6.03 Eloi Ficquet; Stéphane Ancel

Administrating places of worship in Ethiopia: Legal frameworks and practical management procedures for religious assets

This panel proposes to study and compare historical and contemporary cases in Ethiopia and in the Horn of Africa that involve specific practices of management and administration by religious organizations. Through which procedures do religions assert and defend their positions and interests within a given legal framework?  In particular, how do they gather and control their resources, the most critical of which being land. The acquisition of plots of land and the construction of places of worship are the most obvious manifestations of their financial capacity and the role they are recognized or tolerated in the society. In a historical perspective, in the wake of the works of late Prof. Crummey, a number of studies have elucidated the practices of estate administration by church institutions, especially the rules attached to the "rim" land tenure. New sources and new approaches on this topic are being carried out, as well as on the uses of "waqf" assets in Muslim areas. In the contemporary secular setting of decentralization and separation of state and religions, for Orthodox Tewahedo Christians, Muslims, Protestants, or Traditional Religionists, there have been strong debates over the legal status of religious communities, their registration, their official representative bodies, and their rights to follow certain requirements or customs. Moreover, in a context of religious pluralism, competition for maximizing the audience can exacerbate tensions that eventually put at test the legal regulation devices.  In a number of situations, rights are held locally by established religious institutions that may conflict with the formalization of legal frameworks and involve particular arrangements for the implementation of economic development projects. Most of these issues can be observed through the management of land and buildings owned or used by religious communities. Administrative procedures such as construction permits exemplify the relations between each community and the authorities. The geographical situation and the architectural design of places of worship are visible signs of the positioning of religious communities in the public space and its expressive capacity for action, investment and mobilization. Furthermore, the management of religious estate can reveal strong influence of external actors, whether international missionary organizations or diaspora communities abroad.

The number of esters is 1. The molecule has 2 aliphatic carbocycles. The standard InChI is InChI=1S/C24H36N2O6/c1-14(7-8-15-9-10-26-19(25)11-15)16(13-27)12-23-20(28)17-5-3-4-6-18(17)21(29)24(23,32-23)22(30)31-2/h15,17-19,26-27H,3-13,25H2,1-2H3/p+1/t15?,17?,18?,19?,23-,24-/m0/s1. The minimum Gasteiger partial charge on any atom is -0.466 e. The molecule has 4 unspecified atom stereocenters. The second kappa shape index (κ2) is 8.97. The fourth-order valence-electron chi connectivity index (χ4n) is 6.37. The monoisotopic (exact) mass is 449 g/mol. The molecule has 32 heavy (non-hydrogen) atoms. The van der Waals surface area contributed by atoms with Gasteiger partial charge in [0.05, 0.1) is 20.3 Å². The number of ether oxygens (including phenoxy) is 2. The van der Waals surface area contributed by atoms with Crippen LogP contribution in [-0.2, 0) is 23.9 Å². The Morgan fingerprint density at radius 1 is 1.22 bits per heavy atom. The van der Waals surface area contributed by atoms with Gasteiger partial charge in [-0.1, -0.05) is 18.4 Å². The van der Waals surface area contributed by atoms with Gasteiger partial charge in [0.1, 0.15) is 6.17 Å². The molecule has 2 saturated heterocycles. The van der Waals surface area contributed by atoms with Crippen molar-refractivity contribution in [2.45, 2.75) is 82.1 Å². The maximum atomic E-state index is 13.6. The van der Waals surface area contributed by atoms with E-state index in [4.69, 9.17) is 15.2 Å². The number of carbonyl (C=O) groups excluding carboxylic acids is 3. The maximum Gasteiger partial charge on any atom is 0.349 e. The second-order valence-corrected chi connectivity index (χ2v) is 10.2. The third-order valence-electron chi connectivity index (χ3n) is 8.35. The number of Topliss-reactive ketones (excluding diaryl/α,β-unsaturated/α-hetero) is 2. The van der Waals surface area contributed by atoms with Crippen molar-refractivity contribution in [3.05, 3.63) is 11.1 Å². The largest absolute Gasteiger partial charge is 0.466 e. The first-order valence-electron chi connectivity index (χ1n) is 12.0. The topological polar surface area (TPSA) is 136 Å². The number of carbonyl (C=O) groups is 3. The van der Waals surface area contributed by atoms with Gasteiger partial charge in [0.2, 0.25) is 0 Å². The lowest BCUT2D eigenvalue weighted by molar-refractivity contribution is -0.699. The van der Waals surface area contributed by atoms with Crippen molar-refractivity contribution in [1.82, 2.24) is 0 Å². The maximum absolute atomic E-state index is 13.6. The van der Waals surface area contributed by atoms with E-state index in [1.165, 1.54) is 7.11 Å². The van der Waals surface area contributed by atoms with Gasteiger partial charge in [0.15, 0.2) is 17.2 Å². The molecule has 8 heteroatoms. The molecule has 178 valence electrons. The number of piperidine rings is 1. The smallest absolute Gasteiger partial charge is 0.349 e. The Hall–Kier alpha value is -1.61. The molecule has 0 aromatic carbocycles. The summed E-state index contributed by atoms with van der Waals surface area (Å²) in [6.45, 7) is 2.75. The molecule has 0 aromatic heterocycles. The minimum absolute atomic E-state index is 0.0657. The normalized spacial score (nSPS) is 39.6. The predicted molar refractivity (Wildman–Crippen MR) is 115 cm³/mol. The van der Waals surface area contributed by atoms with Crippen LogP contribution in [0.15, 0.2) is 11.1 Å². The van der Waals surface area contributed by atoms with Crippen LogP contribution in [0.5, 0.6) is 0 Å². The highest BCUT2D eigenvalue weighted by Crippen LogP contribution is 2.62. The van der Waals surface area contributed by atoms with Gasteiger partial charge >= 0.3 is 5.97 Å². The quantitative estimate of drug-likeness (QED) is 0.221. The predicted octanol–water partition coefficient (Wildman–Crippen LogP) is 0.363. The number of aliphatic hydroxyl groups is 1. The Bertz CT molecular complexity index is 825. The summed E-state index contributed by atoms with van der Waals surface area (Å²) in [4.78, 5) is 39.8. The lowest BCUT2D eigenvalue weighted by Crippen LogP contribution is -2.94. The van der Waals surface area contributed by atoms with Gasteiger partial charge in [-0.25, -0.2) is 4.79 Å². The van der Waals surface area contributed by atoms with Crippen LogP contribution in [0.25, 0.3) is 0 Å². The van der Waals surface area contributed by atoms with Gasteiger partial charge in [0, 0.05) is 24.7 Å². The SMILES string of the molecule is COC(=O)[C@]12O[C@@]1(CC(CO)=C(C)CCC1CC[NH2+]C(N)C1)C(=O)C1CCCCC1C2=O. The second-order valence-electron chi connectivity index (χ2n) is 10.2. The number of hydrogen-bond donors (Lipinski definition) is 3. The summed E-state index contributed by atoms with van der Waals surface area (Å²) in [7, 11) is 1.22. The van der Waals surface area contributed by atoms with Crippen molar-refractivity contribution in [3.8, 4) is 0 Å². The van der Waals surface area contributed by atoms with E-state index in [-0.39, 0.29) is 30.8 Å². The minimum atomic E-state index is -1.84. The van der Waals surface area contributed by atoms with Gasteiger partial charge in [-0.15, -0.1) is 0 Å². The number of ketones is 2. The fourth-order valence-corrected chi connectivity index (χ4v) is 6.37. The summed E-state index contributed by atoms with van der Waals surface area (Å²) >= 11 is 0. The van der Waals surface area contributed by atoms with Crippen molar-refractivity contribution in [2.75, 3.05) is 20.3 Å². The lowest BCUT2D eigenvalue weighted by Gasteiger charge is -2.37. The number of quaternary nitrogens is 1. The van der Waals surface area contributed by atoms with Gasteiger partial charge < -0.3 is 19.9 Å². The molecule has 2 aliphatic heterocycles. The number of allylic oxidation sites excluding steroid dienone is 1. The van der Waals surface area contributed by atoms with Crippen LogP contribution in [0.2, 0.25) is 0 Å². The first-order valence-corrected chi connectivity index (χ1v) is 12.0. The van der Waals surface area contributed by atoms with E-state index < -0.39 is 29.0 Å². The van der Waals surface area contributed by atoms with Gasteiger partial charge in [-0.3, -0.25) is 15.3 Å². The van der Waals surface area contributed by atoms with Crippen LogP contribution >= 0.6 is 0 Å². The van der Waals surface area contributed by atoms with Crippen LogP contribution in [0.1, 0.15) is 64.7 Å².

Dr. & Dr. ANCEL Stéphane & Éloi FICQUET The Ethiopian Orthodox Tewahedo Church outside Ethiopia : comparing the cases of Jerusalem and Washington
Ms, HUMMEL Susanne Foundation myths: the case of Däbrä Wärq and Märṭulä Maryam in Eastern Goğğam 
Dr. MARCUS Cressida Gondarine churches: the palimpsest of royal churches that dominate the cityscape